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United States of America v. James Selvie

June 29, 2012

UNITED STATES OF AMERICA, PLAINTIFF-APPELLEE,
v.
JAMES SELVIE, DEFENDANT-APPELLANT.



Appeal from the United States District Court for the Northern District of Illinois, Eastern Division. No. 10 CR 698-Ronald A. Guzman, Judge.

The opinion of the court was delivered by: Flaum, Circuit Judge.

ARGUED JUNE 1, 2012

Before FLAUM, ROVNER, and WILLIAMS, Circuit Judges.

Chicago police arrested James Selvie for weapons crimes stemming from his possession of a loaded handgun. While in custody, he contacted his girlfriend, Juvona Robinson, and asked her to file a complaint with the Chicago Police Department ("CPD"), alleging that his arresting officers planted the gun on him and arrested him falsely. Robinson did so, and CPD initiated an investigation into Selvie's allega- tions. As part of its investigation, CPD contacted Robinson, who immediately recanted her complaint and confessed that she had no actual knowledge of what transpired during Selvie's arrest. CPD terminated its investigation.

Federal authorities ultimately assumed jurisdiction over Selvie's case and charged him with being a felon in possession of a firearm, 18 U.S.C. § 922(g). He pled guilty pursuant to a plea agreement. He appeals his sentence, arguing that the district court improperly enhanced his base offense level for obstruction of justice, predicated on the false complaint he lodged with CPD. We affirm the district court's sentence.

I. Background

On May 3, 2010, Chicago police officers on patrol observed James Selvie, a known gang member, with a bulge in his waistband that they deemed suspicious. They exited their squad car to investigate further, at which time Selvie fled on foot and tossed a loaded handgun onto a nearby porch. The officers arrested Selvie and recovered the gun.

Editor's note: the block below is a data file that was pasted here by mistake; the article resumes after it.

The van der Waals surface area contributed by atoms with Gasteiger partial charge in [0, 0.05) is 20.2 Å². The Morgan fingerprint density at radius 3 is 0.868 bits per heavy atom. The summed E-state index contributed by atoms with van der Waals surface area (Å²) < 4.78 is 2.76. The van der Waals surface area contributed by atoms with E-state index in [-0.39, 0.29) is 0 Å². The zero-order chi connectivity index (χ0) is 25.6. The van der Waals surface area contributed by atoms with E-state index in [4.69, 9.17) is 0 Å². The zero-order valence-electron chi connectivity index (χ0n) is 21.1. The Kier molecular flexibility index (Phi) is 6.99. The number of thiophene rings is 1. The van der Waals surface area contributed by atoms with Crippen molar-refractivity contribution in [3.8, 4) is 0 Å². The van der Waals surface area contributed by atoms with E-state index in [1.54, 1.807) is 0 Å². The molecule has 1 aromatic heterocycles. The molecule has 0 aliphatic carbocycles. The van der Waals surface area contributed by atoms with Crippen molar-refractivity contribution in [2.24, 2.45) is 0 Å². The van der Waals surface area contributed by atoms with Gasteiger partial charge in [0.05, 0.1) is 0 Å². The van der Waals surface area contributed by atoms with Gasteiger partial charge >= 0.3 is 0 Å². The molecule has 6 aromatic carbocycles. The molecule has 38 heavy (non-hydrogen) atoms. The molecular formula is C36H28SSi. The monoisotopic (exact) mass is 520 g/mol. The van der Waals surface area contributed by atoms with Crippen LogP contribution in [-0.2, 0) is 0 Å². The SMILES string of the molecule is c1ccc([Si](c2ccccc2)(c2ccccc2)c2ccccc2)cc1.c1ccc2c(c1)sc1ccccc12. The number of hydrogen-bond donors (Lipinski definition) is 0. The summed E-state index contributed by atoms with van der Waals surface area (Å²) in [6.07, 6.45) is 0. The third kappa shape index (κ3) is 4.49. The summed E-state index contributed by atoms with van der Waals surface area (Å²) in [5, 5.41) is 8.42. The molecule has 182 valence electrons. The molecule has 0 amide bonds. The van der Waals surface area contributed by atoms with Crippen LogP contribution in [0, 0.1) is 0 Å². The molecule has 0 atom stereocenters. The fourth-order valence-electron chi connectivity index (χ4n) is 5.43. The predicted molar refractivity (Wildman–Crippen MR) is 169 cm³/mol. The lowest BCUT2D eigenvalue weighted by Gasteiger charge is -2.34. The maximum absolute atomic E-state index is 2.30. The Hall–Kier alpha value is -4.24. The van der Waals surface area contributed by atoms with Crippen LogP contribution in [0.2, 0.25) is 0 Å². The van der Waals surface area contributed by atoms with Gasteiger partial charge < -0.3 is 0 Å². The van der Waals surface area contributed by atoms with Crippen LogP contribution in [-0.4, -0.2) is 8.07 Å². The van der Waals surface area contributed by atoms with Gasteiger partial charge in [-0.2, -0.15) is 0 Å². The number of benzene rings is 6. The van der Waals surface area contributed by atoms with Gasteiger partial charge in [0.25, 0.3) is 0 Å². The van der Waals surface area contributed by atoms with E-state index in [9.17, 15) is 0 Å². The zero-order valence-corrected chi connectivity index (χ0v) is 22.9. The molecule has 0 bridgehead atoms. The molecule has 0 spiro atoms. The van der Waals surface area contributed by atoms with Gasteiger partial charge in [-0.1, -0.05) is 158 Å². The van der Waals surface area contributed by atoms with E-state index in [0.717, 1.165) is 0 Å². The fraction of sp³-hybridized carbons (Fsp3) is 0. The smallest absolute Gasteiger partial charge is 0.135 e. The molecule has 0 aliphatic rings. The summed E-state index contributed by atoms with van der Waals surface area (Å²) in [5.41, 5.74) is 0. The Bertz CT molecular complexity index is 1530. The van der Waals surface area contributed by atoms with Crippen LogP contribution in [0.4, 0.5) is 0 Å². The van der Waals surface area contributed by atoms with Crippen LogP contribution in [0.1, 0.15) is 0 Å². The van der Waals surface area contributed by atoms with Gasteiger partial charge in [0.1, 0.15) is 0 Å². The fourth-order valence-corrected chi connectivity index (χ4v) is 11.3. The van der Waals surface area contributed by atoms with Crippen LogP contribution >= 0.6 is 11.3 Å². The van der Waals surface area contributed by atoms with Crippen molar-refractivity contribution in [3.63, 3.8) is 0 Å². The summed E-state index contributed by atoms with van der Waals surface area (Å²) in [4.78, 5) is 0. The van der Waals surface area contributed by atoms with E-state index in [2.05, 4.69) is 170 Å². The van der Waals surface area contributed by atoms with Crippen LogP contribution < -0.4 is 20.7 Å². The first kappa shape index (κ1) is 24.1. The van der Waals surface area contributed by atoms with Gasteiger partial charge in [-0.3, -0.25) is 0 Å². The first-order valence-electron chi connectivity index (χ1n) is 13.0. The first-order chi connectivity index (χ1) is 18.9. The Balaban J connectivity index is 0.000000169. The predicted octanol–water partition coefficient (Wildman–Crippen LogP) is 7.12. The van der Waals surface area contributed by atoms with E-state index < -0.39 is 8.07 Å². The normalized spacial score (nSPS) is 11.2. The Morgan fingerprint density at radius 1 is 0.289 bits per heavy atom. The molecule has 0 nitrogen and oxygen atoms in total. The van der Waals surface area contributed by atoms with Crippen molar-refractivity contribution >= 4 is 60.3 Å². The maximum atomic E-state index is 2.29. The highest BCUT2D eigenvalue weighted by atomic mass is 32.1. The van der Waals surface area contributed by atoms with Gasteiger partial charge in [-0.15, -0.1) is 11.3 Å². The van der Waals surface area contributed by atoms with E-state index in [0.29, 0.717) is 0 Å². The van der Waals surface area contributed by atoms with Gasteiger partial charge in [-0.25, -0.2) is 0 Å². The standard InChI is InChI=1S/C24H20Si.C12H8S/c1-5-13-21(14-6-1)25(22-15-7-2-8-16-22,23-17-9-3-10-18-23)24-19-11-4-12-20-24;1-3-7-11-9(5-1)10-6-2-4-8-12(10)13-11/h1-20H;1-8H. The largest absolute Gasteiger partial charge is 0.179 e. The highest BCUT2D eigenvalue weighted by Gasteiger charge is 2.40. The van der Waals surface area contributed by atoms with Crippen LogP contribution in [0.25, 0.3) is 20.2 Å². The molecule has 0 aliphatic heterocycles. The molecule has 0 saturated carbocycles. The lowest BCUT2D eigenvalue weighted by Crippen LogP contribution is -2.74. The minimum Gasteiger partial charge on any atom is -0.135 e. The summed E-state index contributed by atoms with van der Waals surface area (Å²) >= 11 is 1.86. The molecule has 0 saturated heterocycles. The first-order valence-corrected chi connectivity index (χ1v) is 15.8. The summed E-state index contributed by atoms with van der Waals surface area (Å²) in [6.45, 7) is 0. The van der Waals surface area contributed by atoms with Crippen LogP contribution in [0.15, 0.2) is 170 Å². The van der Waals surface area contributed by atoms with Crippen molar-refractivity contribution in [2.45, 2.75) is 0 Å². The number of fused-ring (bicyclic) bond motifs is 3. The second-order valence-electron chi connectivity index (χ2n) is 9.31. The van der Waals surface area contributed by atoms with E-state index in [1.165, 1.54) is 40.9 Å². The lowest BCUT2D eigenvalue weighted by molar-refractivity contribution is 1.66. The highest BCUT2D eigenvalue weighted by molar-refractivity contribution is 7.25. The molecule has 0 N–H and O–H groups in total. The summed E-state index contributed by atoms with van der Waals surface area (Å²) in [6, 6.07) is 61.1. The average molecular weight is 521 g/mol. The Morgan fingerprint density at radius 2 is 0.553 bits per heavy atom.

The State's Attorney's Office charged Selvie with various weapons offenses. The charges constituted a parole violation, and he remained in custody at the Statesville Correctional Facility.

On May 8, 2010, Selvie's girlfriend called CPD to file a complaint. She alleged that Selvie's arresting officers planted the gun on him and arrested him falsely. Sergeant William Gentile was assigned to investigate her allegations. When he contacted her, she immediately volunteered that she made the complaint at Selvie's request, that she was not present when he was arrested, and that she lacked any first-hand knowledge about the arrest. She also informed Gentile that she could not substantiate her complaint, refused to provide a sworn statement, and requested that he terminate the investigation. Gentile closed the investigation.

In August 2010, the United States Attorney's Office for the Northern District of Illinois indicted Selvie for being a felon in possession of a firearm, 18 U.S.C. § 922(g). The state charges against him were dismissed. Selvie pled guilty to the federal charge pursuant to a plea agreement. The agreement did not contain an enhancement for obstruction of justice.

Before sentencing, Selvie's probation officer provided a Presentencing Report to the court. The officer contended that Selvie caused his girlfriend to file a false report in order to obstruct CPD's investigation. He recommended a two-level increase to the base offense level. Selvie objected to the proposed enhancement, arguing that his girlfriend never suggested that she witnessed his arrest and that his conduct did not obstruct justice under Section 3C1.1 of the Sentencing Guidelines.

At sentencing, the government agreed that Selvie's conduct did not amount to obstruction. Yet, the district court, signaling that it found significant Selvie's attempt to induce a third party to file a complaint, instructed the government to brief the issue and continued the hearing. The government filed the requested brief, in which it reversed its position and endorsed an obstruction enhancement. Selvie, it concluded, attempted to intimidate or influence the arresting officers into withholding their testimony by inducing his girlfriend to file a complaint against them. Subsequently, the probation department amended the Presentencing Report, withdrawing its request for an obstruction enhancement. It explained that the enhancement was inappropriate because, in light of the fact that Selvie's girlfriend did not witness his arrest, Selvie's putative attempt to obstruct the investigation was ill-conceived, had little chance of success, and was quickly abandoned.

Nevertheless, when sentencing resumed, the district court found that Selvie obstructed justice and enhanced his base offense level by two levels. His guideline range increased from 37-46 months to 46-57 months. ...


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